Safety is important - and everyone's responsibility. Check out the tips below and watch our safety video to learn how to keep you, your family, and your home safe in situations involving electricity.
Accidentally contacting a power line can be dangerous and in some cases, even deadly. Washington Electric Cooperative wants to help our members stay safe around power lines.
Keep a safe distance
Whether you are playing outdoors with your children or working on landscaping projects, keep a safe distance from power lines and other equipment your co-op uses to get electricity to your home.
Always remember to:
Stay away from power lines, meters, transformers and electrical boxes.
Don’t climb trees near power lines.
Never fly kites, remote control airplanes or balloons near power lines.
Do not throw objects up into power lines, which can cause short circuits that could result in injuries. This includes items you might not consider conductive, such as ropes and strings.
If you get something stuck in a power line, call Washington Electric to get it.
Keep a safe distance from overhead power lines when working with ladders or installing objects such as antennas.
Never touch or go near a downed power line. Consider every wire on the ground to be energized and dangerous.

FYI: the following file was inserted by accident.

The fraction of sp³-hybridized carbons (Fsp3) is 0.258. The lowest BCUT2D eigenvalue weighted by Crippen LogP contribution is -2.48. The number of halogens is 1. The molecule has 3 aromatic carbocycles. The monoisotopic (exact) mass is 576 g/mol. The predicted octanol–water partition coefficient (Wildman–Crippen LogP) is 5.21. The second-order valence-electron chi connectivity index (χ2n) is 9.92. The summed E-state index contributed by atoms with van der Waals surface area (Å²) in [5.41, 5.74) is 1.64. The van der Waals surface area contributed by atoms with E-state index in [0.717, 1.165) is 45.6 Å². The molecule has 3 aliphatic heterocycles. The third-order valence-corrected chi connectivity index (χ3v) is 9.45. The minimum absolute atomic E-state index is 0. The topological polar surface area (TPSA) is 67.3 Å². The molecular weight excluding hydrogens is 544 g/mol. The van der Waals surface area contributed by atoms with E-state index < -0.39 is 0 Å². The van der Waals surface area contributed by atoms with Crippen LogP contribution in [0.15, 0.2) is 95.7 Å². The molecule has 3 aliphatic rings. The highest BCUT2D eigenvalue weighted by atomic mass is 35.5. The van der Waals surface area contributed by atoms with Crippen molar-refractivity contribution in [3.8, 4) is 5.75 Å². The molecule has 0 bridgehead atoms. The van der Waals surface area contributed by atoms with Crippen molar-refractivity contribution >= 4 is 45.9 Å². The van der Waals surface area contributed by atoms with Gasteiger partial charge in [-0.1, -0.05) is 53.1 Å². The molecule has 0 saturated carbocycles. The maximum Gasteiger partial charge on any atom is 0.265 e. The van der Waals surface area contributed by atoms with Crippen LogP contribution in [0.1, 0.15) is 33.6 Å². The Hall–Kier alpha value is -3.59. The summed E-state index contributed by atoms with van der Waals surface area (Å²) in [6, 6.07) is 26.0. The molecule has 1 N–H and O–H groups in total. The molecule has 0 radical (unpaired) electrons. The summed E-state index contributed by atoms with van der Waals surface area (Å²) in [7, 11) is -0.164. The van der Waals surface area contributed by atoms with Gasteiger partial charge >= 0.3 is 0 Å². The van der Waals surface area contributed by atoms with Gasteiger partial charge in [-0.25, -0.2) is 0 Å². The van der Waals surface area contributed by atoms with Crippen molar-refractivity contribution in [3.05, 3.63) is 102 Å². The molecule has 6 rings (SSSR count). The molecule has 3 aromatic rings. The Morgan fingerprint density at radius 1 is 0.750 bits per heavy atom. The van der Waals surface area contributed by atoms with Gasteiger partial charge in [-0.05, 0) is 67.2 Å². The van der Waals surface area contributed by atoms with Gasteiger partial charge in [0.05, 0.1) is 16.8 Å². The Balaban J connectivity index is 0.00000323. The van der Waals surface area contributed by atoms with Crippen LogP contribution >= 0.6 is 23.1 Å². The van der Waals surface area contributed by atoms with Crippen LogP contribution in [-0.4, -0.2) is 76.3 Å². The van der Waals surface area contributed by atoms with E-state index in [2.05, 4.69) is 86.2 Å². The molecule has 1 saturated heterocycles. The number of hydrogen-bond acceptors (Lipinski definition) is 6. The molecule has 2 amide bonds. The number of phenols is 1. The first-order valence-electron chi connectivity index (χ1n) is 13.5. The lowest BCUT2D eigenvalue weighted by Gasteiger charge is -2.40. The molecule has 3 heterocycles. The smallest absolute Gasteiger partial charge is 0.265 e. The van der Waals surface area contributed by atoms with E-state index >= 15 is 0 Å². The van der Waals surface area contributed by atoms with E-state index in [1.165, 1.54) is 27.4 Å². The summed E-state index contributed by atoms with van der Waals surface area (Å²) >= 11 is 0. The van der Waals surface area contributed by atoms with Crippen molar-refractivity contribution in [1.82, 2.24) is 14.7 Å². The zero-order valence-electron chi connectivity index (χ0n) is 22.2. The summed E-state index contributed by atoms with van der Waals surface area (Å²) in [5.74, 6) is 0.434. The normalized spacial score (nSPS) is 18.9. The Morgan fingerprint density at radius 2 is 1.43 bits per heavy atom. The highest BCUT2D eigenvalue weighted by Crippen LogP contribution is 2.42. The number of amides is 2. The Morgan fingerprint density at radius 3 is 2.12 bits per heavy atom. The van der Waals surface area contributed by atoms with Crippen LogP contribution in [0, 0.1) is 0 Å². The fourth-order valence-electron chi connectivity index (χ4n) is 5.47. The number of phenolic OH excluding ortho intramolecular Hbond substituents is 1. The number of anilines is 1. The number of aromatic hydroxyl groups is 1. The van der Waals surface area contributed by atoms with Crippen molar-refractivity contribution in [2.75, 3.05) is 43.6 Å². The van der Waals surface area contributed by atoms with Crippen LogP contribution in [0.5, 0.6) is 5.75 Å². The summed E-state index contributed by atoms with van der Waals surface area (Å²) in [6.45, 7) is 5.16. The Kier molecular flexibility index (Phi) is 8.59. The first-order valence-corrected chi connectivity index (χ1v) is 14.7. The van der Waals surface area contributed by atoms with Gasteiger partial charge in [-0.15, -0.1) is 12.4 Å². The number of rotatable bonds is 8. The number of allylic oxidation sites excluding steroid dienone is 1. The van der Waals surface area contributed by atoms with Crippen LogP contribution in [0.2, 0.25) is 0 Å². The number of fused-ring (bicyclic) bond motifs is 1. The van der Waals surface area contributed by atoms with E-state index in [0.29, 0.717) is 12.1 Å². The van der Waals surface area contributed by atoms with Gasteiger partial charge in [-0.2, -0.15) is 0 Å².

Don’t touch anything that may be touching a downed wire, such as a car.
Keep children and pets away.
If a power line falls on a car, you should stay inside the vehicle. This is the safest place to stay. Warn people not to touch the car or the line. Call or ask someone to call the local cooperative and emergency services.
The only circumstance in which you should consider leaving a car that is in contact with a downed power line is if the vehicle catches on fire. Open the door. Do not step out of the car. You may receive a shock. Instead, jump free of the car so that your body clears the vehicle before touching the ground. Once you clear the car, shuffle at least 50 feet away, with both feet on the ground.
As in all power line related emergencies, call for help immediately by dialing 911 or call your electric utility company's Service Center/Dispatch Office.
Do not try to help someone else from the car while you are standing on the ground.
Refrigerated or frozen food may not be safe to consume after a power outage. Here are some great resources on how to take the proper food safety precautions and what to do when outages occur.
Washington Electric Cooperative conducts electrical safety demonstrations for schools, local fire department and emergency agencies, and community groups. If you are interested in having a safety presentation for your organization, please contact our office for details.